Arturo Bandini: Patron Saint of Struggling Writers

A couple of weeks ago, in the middle of a Free Kindle promotion for Take Back Tomorrow, my book made up into the Top 5 on Amazon’s “Free Science Fiction” list. For about a day, I was hobnobbing with the likes of David Drake and Jules Verne in terms of downloads. And, absurdly, I heard a little voice in my head saying, “Hiya, David. How are things around here, Jules?”

The first edition of Ask the Dust (1939)

It took only a second for me to realize who that voice belonged to: not me at all, but Arturo Bandini, the main character in several John Fante novels, most notably Ask the Dust (1939).

No, I’m not schizophrenic or in the habit of having conversations with fictional characters, not even those of my own creation.

It was just an odd, humorous thing that popped into my head, but it got me thinking about Arturo Bandini and why so many writers are drawn to his character and Fante’s books about him.

If you haven’t read Ask the Dust, I highly recommend it, even if you’re not a writer. And because you may not have read it, I won’t include any spoilers here. In a nutshell, it’s got two main plot lines: Arturo’s romantic struggles with volatile waitress Camilla Lopez, and his artistic struggles to get himself published and become a famous author. When the book opens, he’s had one story published in a national magazine and is riding a fame-wave of his own creation, imagining that this success has made him a Big Name and that everyone he mentions this to will be duly impressed.

In an early scene, Arturo visits the Los Angeles public library and imagines a conversation with the authors whose books his own will be rubbing covers with if it’s ever published. He says hello to H.L. Mencken (Fante’s real-life mentor) and others, confident that he belongs among their ranks.

The 1954 paperback re-issue

And it’s that confidence that I think of as a defining trait of Arturo’s. He has a lot of others: arrogance, narcissism, self-doubt, racism, cruelty. Not a very admirable list. And let’s not even go into his sexual hang-ups.

But it’s his confidence that really stands out to me. He is determined, convinced, certain that he’ll be as famous a writer as those other authors in the library. Even as he counts his pennies and considers begging his mother for a loan, he’s still fantasizing about the day he will get out of the back of a limo with a fur-wearing blonde on his arm, surrounded by reporters falling over themselves to ask about his new book and what inspired it. And his answer always has to do with the thing he’s involved in at the moment he’s fantasizing.

If he’s trying to build up the courage to go with a prostitute, he imagines the moment as the kernel of his great novel. At one point, while swimming in Santa Monica Bay, he fears he may be drowning and even then manages to turn his fear into a literary fantasy that has him coming out on top.

In Charles Bukowski’s introduction to Ask the Dust, he writes about how he was so drawn to the book when he was young and struggling as a writer and found a copy in the same LA library that Arturo wanders around in. The book struck a chord for Bukowski, and he notes that he even thought of himself as Bandini in moments of strife, the identification giving him strength.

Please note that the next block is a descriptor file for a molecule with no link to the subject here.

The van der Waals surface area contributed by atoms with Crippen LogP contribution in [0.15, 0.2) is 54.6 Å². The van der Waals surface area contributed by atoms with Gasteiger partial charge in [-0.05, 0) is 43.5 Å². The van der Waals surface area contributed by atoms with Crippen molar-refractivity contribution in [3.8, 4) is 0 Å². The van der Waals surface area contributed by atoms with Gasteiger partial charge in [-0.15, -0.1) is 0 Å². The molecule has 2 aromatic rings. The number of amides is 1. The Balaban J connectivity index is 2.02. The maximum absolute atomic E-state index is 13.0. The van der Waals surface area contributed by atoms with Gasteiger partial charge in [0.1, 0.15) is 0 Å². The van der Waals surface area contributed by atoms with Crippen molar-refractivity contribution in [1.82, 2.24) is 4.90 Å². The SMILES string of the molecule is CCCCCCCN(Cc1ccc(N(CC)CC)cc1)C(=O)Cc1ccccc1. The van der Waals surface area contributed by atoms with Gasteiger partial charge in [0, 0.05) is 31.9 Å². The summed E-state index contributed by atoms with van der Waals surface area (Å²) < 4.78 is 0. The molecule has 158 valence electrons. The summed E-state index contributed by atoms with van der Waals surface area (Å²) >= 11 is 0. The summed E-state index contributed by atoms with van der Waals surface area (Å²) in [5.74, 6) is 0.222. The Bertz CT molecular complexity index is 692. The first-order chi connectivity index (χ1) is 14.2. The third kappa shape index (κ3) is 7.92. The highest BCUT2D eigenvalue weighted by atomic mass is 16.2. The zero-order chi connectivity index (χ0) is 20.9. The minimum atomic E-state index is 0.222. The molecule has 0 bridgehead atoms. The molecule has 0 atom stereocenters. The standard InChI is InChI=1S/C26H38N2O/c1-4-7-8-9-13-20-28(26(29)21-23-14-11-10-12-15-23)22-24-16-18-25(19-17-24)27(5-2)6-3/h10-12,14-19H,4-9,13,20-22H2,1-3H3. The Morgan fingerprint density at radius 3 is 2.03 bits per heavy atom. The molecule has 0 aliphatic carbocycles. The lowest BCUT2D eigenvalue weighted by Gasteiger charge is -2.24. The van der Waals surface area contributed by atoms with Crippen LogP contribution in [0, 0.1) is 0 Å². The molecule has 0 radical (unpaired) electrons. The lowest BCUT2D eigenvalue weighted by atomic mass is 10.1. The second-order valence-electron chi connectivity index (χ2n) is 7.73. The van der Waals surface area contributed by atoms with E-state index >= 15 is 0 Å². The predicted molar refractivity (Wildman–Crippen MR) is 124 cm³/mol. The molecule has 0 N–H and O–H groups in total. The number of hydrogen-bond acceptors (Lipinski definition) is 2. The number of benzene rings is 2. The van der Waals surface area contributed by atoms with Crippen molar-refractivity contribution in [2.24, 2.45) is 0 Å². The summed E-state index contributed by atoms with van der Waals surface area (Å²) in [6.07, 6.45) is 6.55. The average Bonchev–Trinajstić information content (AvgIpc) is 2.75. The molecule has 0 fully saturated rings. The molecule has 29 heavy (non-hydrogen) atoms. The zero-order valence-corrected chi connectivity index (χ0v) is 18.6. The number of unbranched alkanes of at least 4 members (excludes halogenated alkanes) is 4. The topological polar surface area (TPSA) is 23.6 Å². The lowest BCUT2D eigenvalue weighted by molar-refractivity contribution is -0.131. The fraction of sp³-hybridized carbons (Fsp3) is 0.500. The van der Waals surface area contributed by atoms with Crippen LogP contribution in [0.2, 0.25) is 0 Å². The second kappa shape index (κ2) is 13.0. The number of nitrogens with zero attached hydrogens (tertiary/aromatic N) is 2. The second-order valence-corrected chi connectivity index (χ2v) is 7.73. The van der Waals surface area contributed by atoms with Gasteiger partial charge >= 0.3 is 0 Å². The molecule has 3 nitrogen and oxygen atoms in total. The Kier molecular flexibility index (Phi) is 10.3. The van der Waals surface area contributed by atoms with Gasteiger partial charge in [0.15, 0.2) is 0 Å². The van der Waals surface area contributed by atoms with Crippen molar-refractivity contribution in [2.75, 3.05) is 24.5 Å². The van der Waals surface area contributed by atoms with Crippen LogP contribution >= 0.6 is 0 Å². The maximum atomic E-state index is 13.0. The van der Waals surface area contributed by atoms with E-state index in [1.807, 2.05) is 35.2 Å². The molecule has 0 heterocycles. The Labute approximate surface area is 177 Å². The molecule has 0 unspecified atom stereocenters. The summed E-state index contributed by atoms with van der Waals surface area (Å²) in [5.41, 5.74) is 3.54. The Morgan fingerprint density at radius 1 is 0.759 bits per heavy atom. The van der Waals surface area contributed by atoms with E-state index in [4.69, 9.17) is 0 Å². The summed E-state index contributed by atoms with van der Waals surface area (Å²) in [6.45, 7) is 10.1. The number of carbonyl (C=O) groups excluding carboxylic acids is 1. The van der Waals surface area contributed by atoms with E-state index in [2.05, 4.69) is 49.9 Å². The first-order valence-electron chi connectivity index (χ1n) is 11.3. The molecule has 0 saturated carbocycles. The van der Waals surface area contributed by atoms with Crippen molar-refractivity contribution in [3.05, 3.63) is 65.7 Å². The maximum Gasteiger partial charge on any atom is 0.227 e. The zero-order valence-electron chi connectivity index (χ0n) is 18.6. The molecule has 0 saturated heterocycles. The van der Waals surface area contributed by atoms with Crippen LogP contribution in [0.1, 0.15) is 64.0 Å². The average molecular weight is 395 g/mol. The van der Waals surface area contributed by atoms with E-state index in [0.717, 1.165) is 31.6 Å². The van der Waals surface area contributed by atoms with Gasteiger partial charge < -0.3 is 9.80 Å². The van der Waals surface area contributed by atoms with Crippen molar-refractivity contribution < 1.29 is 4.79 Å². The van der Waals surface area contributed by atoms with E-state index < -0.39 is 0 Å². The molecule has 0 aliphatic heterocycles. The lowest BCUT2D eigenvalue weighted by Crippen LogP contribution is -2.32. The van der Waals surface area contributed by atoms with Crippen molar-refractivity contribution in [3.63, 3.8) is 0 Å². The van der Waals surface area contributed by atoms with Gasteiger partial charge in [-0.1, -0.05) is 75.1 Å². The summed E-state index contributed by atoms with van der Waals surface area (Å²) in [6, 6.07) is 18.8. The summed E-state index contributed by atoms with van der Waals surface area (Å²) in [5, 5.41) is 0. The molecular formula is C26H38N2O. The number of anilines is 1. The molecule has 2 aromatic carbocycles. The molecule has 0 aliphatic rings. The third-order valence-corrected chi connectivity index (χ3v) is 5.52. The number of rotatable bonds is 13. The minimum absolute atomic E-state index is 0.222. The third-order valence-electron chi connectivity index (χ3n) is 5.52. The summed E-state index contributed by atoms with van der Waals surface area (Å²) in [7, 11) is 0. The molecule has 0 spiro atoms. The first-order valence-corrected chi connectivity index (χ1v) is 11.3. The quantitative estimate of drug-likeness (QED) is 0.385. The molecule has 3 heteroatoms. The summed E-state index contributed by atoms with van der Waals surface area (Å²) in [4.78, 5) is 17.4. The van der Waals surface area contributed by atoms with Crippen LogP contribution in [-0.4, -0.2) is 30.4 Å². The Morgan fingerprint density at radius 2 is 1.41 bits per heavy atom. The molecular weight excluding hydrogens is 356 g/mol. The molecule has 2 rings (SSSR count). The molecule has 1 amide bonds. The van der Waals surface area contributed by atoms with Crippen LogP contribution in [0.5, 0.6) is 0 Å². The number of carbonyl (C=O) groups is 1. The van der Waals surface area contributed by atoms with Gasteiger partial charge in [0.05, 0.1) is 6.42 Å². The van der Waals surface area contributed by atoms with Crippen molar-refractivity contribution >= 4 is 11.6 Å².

Bukowski’s not the only writer I’ve heard say he identifies with Arturo. But why? In many ways, he’s an extremely annoying character, so full of himself and his fantasies that he makes horrible choices in his day-to-day life. As I said before, he’s arrogant and kind of pathetic and in many scenes not very likeable.

I think writers are drawn to his character because he has a tenacity that many of us lack, that we know we should possess but don’t have the courage to pull off–maybe because we know we’d alienate the people around us the way Arturo manages to do.

And I think there is a certain arrogance one must possess if one wants to write and publish: to say I’m going to make up these characters and these situations and it’s going to be so good that people will want to pay me for it. That’s what you have to believe, after all. If you don’t, those rejections from agents and editors are going to squash you, and those weak or poor reviews at Amazon are going to weigh you down and keep your fingers from moving on that keyboard as you work on the next story or poem or book.

Arturo doesn’t give up. When he’s broke, he writes about being broke. When he’s heart-broken and lonely and desperate for love or sex or success, he writes about those things. And he writes, and he writes, and he writes. And he sends it out.

Does he succeed? I don’t want to give anything away. In the end, though, I don’t think Arturo’s successes or failures are what draw other writers to this book. Rather, it’s the way Arturo pushes himself to keep going despite his struggles. That’s the inspiration.

The takeaway for writers isn’t to turn themselves into arrogant jerks. Rather, it’s to work at being more tenacious, to build up a wall that the critics can’t breach. You have to believe in yourself and the things you’ve written, to believe in those things against all odds and in spite of all the evidence to the contrary that tells you to give up, that tells you you’ll never make it onto those shelves next Mencken and others–or that Amazon list in the company of Jules Verne.

Long live Arturo Bandini!


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